Over the years, people have asked me why I run. They’ve also asked me why I run so much, and so far. Further, they’ve tried to get to the bottom of the conditions under which I run… rain, snow, sleet, ice, and in the summer, heat and humidity. Am I nuts? Furthermore, they wonder, just what sane person gets up at 5:30 a.m. on Saturdays, and spends the first few hours in perpetual motion?
All of these issues are perplexing to someone who doesn’t like to run, or has never run. I get it. It’s not their thing, and I’m okay with that. I’m a bit of a freak about running, and sometimes people will try to explain to me why they don’t run, as if they need to apologize for not running. To them I say to each his own. I’ll usually also say something like, “Don’t worry, I understand… sometimes even I don’t like my runs, and I love running… so if you go out there and start out not liking it, it could be a disaster.”
But because running is ‘my thing,’ small bits of discomfort almost always get trumped by the overriding feeling of being totally in my element. When I run, my body feels like it’s doing what it was made to do. When I run alone, I feel in sync with my thoughts. My brain awakens, giving me all sorts of insightful sentiments and grand epiphanies. When I’m with my running partner, we are both in sync, and proceed to solve our problems, and the rest of the world’s problems as well. In fact, we can problem solve for however long it takes- 5,10, 15, or sometimes 26.2 miles. Things simply make more sense when they are attached to the act of running.
All of this said, my dad (the doctor) often reminds me that the human body can only take so much running. I pride myself in ignoring his comments, but unfortunately from time to time, injuries remind me that he is right. (A fact I will only admit in written form, under the guise of Runnerchica, and never say to his face.) When this happens to me (or any runner) and we find ourselves sidelined, our beloved running becomes even more important. Whether it’s an ultra nasty blister that sidelines us for a few days (this has actually happened, effectively ending my foot modeling career), or a more serious injury that causes weeks or even months of rest, the emotional toll is the same. When something we love is taken away temporarily, we suddenly realize just how important it is, and how easy it is to take for granted. When I can’t just throw on my running shoes and clothes and hit the streets, I realize just how good I had it when I could.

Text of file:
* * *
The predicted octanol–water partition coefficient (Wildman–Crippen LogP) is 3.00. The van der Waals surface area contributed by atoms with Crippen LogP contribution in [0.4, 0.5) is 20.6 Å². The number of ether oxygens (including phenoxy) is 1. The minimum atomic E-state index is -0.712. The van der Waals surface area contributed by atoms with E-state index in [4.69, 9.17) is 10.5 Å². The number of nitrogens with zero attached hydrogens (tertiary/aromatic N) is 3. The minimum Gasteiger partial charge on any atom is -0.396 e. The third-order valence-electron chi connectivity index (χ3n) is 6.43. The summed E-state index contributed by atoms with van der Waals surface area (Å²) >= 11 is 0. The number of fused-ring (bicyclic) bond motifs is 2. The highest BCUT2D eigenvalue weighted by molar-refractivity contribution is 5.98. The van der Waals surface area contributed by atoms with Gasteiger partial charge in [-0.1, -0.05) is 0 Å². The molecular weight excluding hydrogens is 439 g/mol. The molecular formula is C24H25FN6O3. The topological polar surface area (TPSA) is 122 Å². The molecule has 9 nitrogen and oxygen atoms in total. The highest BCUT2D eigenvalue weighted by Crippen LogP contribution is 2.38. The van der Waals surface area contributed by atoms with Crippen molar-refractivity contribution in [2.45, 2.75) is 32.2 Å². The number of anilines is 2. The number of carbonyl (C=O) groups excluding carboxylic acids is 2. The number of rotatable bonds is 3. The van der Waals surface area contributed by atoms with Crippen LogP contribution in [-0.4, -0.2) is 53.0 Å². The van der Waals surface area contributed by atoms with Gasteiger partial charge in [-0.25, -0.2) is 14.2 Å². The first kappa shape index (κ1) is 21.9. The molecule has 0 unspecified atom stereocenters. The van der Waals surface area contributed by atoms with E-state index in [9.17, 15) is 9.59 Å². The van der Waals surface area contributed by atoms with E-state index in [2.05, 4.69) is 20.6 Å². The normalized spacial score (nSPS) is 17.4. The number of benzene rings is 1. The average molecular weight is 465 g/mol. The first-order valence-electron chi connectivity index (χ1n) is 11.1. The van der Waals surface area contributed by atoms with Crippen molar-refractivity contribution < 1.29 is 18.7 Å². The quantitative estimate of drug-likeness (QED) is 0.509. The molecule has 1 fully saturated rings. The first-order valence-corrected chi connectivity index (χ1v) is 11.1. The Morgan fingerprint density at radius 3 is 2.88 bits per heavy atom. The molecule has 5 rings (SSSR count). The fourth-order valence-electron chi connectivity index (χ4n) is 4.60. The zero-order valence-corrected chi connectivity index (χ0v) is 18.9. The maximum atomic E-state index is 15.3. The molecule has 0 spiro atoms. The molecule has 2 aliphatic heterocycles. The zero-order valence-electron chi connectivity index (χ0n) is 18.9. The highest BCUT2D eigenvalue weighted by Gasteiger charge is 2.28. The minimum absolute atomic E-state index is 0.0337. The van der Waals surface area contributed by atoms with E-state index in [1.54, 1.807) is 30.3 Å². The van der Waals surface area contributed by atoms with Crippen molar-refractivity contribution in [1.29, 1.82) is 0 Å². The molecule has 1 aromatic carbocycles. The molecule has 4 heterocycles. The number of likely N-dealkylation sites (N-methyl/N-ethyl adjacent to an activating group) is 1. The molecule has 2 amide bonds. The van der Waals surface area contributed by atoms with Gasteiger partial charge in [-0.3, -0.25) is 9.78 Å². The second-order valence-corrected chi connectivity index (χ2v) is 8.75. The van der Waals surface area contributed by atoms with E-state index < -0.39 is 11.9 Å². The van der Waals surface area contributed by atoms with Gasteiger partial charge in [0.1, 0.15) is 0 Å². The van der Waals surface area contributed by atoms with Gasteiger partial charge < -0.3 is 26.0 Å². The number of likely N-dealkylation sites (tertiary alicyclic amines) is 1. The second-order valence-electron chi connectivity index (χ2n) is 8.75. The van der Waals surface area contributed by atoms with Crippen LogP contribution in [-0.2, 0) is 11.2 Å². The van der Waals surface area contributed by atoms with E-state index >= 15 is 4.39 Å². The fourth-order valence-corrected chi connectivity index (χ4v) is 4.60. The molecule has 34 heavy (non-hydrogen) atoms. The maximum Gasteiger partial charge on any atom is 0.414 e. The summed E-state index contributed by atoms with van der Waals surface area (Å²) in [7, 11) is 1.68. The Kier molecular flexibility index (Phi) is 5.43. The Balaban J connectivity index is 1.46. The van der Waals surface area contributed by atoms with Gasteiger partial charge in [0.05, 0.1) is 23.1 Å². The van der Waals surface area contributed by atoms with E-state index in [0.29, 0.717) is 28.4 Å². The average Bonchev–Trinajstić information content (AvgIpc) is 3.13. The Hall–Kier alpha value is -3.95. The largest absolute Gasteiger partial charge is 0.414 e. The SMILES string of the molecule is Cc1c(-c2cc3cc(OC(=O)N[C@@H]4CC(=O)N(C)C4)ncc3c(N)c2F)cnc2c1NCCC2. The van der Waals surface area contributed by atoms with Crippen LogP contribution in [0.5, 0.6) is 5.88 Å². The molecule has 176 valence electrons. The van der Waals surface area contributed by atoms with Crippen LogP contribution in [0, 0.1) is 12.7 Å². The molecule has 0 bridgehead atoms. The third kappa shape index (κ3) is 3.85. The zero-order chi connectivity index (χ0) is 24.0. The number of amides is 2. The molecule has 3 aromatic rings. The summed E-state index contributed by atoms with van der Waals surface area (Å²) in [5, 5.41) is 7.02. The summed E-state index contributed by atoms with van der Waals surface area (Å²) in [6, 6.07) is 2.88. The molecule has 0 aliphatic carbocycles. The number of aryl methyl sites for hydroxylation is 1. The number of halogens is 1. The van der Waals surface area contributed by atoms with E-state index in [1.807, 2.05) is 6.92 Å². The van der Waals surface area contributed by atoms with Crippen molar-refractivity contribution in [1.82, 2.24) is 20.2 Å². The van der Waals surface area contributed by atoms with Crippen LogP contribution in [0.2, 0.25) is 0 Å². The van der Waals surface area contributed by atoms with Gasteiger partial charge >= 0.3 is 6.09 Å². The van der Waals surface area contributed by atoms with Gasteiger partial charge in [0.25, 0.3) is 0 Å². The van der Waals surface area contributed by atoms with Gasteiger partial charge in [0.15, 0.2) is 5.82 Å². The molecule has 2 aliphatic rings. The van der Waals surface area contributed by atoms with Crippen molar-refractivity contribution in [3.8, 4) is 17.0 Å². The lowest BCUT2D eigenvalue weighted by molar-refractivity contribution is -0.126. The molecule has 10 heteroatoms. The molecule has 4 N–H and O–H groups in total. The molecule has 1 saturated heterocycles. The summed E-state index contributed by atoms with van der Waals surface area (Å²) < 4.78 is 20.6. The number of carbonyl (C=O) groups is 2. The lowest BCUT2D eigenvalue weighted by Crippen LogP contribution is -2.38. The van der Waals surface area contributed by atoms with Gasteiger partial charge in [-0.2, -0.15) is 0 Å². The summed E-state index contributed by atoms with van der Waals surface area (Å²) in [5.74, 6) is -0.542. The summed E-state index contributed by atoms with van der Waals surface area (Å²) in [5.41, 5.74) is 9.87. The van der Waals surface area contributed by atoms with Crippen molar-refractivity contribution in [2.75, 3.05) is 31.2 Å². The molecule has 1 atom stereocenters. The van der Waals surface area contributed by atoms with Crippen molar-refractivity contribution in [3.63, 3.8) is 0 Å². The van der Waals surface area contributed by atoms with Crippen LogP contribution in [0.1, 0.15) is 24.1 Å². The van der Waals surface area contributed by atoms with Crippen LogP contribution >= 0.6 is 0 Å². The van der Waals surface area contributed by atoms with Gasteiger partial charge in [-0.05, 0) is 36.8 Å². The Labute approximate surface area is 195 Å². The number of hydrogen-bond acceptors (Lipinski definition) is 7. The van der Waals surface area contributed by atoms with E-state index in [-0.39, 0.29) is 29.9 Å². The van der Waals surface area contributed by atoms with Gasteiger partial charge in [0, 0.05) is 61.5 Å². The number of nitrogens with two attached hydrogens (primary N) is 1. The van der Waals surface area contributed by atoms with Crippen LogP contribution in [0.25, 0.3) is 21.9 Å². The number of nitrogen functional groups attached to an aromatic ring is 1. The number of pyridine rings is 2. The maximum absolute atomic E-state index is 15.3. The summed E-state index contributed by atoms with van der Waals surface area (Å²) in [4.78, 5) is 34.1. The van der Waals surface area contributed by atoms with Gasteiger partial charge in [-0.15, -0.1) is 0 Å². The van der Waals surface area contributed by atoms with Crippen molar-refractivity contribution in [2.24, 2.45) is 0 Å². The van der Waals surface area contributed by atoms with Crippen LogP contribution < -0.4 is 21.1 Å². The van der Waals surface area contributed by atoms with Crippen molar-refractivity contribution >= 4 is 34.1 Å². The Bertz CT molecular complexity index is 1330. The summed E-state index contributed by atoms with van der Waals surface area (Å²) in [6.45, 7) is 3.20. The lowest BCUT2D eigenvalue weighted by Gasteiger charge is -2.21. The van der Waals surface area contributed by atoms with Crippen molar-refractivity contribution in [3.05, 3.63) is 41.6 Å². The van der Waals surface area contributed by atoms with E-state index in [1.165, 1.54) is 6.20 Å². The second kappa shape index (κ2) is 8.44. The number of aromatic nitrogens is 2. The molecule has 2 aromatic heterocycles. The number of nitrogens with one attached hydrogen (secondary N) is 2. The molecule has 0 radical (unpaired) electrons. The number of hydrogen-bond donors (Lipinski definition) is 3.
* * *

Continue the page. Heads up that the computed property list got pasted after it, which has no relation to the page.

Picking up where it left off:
So, to answer the questions addressed in the first paragraph, I run through rain, sleet, snow, and heat because even though it’s hard, I know I’d rather be doing this than not doing it at all. I also know that even when a run is uncomfortable, the next run probably won’t be. I also know that while sometimes my training will require me to go for miles and miles, and I’ll wonder just why it IS that I choose to do this, I do know that the run will eventually be over, and I will again be able to rest. Similarly, I know that shorter runs are in my future- it all just depends on that day’s plan. And, finally, while it is certainly not a treat to get up at 5:30, once I get through the initial shock, it really feels amazing to be breathing fresh morning air, see beautiful scenery, and have great conversations with my running buddies.
Bottom line, when you find something you love, you just know it’s worth it to push past the challenges. Because really, nothing in this world is perfect- even (or perhaps especially) the things we love the most. And, those injuries that pop up from time to time, while they test our patience and sanity, are also great reminders not to take anything in this lifetime for granted- the truth of it is, each day doing something we love or spending time with someone we love needs to be treated as a gift. So, friends… hold tight to whatever or whoever it is that YOU love, and enjoy them in all of their imperfect glory.
Now, get out there and go do your thing.
by abbey algiers